Published: 19/09/2014 10:38 - Updated: 19/09/2014 10:55

Me and Mr Jones: Ollie finds a mentor in music icon

Ollie Howell with Quincy Jones.
Ollie Howell with Quincy Jones.

WHEN it comes to professional advice, London-based drummer Ollie Howell, who brings his acclaimed young band to Eden Court Theatre and Lyth Arts Centre this weekend, can call on the best available.

Howell "floored" Quincy Jones, the legendary record producer and film soundtrack composer who worked with Frank Sinatra and oversaw Michael Jackson’s multi-million selling album Thriller, during a performance featuring some of the best students at the Royal Welsh College of Music and Drama in Cardiff in 2009.

This led to Jones mentoring the Oxfordshire-born Howell and monitoring his progress as he has moved into a full-time professional career.

"Quincy’s one-quarter Welsh and was being presented with an honorary doctorate at the RWCMD when I was a student there," Howell said.

"I was a big fan of his work on Frank Sinatra’s Sinatra at the Sands album and when he invited me to New York to play with some of his friends after hearing me on that concert in Cardiff, I had to pinch myself.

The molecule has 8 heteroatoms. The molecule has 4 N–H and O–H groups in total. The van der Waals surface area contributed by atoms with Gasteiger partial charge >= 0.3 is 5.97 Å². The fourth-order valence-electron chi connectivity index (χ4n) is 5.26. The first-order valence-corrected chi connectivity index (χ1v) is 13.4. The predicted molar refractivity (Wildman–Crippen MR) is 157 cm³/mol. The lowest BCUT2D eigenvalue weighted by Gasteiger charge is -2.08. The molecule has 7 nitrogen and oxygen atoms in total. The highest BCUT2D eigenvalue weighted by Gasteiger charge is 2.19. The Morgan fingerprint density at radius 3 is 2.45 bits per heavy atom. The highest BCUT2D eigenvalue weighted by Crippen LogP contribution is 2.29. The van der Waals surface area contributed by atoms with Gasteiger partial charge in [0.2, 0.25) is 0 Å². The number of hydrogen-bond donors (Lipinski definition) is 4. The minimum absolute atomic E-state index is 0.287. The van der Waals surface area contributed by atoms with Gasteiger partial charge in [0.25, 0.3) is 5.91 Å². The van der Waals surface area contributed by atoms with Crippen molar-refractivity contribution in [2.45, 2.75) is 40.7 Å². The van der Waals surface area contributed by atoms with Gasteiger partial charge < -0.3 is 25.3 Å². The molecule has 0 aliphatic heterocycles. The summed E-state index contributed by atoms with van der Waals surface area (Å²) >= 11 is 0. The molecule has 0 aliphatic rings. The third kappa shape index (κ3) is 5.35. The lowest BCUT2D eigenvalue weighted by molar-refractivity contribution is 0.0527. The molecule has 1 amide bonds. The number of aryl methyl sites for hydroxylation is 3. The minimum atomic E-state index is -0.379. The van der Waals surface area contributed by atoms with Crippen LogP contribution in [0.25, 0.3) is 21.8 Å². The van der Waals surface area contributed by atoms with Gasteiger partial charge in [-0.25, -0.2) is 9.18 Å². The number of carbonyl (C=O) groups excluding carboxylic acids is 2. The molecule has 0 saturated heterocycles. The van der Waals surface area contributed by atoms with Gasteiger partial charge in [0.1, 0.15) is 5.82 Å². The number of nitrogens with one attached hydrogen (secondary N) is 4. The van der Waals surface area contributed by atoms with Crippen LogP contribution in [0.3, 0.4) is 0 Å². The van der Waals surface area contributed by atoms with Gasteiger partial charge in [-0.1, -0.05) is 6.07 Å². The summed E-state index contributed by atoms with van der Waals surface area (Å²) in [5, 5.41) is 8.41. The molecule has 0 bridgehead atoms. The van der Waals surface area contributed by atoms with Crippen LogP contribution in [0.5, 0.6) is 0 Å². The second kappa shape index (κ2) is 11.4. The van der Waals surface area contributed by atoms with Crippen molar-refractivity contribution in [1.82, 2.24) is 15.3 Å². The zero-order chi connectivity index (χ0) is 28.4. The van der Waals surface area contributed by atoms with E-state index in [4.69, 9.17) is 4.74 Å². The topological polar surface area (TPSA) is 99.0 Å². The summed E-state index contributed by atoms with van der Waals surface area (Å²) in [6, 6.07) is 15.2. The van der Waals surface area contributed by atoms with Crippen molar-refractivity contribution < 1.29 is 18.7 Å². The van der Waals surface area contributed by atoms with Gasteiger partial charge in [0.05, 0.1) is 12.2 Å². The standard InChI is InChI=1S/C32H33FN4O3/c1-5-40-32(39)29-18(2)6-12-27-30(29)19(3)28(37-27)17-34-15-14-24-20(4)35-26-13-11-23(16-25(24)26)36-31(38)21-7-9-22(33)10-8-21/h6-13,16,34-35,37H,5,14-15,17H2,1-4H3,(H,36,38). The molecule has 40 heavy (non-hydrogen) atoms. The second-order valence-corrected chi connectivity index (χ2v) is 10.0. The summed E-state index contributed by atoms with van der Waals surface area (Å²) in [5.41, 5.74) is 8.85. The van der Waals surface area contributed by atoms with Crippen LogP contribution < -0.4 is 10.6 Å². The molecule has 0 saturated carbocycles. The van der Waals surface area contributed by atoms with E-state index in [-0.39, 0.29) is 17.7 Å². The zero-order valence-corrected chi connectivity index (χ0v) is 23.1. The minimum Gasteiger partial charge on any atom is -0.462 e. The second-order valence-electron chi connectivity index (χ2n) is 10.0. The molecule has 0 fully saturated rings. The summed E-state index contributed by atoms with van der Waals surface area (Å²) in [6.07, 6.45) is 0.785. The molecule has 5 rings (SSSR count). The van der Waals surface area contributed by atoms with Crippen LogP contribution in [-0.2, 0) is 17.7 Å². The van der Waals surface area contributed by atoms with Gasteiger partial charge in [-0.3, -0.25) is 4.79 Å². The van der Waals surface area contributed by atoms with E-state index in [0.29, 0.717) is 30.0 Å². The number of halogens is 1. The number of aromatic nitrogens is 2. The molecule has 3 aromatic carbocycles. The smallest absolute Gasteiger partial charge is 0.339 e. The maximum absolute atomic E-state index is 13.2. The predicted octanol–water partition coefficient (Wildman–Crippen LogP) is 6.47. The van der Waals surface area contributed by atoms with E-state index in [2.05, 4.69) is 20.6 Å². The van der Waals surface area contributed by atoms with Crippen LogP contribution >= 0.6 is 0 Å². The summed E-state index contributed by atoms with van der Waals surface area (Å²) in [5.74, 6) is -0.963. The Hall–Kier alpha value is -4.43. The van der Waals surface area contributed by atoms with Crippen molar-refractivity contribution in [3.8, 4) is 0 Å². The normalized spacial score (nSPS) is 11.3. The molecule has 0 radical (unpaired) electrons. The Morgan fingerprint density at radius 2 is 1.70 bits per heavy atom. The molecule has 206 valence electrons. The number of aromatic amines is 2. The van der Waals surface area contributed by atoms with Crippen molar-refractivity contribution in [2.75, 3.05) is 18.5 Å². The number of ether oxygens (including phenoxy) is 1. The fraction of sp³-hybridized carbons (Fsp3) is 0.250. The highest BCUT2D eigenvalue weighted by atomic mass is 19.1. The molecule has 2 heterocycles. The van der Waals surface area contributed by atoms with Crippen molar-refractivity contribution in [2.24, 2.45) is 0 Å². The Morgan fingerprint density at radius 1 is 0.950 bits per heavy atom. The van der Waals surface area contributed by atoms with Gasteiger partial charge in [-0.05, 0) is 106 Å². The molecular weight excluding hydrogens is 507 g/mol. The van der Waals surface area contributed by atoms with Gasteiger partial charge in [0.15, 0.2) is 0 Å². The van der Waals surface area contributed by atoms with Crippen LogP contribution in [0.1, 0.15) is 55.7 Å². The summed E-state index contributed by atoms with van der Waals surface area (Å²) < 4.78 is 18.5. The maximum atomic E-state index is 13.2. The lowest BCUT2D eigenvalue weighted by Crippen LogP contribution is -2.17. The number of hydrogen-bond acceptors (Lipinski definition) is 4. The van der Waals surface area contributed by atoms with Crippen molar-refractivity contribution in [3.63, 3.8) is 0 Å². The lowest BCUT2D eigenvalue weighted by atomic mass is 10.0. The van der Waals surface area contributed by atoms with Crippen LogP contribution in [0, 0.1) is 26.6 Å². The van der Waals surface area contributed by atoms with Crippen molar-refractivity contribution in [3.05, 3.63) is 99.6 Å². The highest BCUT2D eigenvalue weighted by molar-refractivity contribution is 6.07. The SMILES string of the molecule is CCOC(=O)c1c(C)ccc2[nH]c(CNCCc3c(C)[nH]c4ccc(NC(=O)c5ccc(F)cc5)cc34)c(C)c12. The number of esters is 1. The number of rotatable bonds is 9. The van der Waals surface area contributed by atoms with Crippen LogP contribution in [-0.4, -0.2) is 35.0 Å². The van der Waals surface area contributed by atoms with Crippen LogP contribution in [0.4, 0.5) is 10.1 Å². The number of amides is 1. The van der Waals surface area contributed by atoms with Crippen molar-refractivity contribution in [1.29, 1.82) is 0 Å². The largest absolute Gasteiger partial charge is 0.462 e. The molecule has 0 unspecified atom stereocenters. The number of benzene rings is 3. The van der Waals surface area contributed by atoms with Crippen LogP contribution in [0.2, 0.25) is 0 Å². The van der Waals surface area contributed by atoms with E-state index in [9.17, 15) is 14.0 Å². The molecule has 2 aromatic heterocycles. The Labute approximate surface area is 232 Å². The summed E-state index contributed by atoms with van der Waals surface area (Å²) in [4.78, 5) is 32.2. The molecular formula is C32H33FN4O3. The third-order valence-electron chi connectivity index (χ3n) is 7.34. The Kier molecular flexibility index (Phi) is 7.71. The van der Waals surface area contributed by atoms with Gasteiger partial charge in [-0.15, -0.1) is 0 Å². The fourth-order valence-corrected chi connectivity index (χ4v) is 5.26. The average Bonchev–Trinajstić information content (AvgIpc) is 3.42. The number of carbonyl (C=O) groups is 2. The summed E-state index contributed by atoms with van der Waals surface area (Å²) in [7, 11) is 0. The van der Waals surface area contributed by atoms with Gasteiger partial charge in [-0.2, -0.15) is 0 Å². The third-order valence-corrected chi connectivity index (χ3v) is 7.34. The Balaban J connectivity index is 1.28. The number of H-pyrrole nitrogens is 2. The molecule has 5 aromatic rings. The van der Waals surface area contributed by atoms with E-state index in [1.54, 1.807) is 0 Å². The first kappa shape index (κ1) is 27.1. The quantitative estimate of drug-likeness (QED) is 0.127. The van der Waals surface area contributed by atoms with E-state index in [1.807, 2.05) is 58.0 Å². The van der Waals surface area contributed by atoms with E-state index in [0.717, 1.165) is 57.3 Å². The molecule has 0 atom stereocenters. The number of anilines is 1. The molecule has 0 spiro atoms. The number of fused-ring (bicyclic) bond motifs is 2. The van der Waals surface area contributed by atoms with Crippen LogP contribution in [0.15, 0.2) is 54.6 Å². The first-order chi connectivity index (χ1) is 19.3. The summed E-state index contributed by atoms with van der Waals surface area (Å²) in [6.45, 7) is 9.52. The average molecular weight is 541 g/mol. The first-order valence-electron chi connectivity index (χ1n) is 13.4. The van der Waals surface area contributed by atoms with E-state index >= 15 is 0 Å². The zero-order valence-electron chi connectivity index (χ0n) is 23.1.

"He later invited me to Montreux Jazz Festival and Los Angeles and I’ll be visiting him in Los Angeles again later this year to go through plans for my next album."

Howell has also been taken under the wing of the legendary former Miles Davis drummer Jimmy Cobb, who featured on Davis’s classic Kind of Blue, the best-selling jazz album of all time.

His talent has not gone unnoticed closer to home either with Howell the first musical recipient of a Sky award, having won a Sky Academy Arts Scholarship earlier this year. A television documentary will be screened on the Sky Arts channel during 2015 as a result.

In between these and other career highs, which include winning the prestigious Peter Whittingham Development Award in 2012, Howell has had to deal with being diagnosed with a debilitating brain malfunction, which required urgent surgery and which, if it had not been discovered in time, could have left him paralysed.

He has now fully recovered and named his first album, Sutures and Stitches, which was released on Whirlwind Recordings in 2013, after the experience of undergoing repeated visits to the operating theatre.

"I really was lucky," Howell said.

"I knew at the time that I should have been going to see about the pain, but I suppose when we’re young we can be reckless with things that we might take more care with later. The odd thing is that being ill turned into a catalyst for making music. I might never have written the compositions that make up my first album — and I might not be going to Los Angeles to discuss my second album with Quincy Jones."

Howell’s quintet, which features tenor saxophonist Duncan Eagles, trumpeter Mark Perry, pianist Matt Robinson and bassist Max Luthert, appears at Eden Court, Inverness on Friday 19th September and Lyth Arts Centre, Wick on Saturday 20th.

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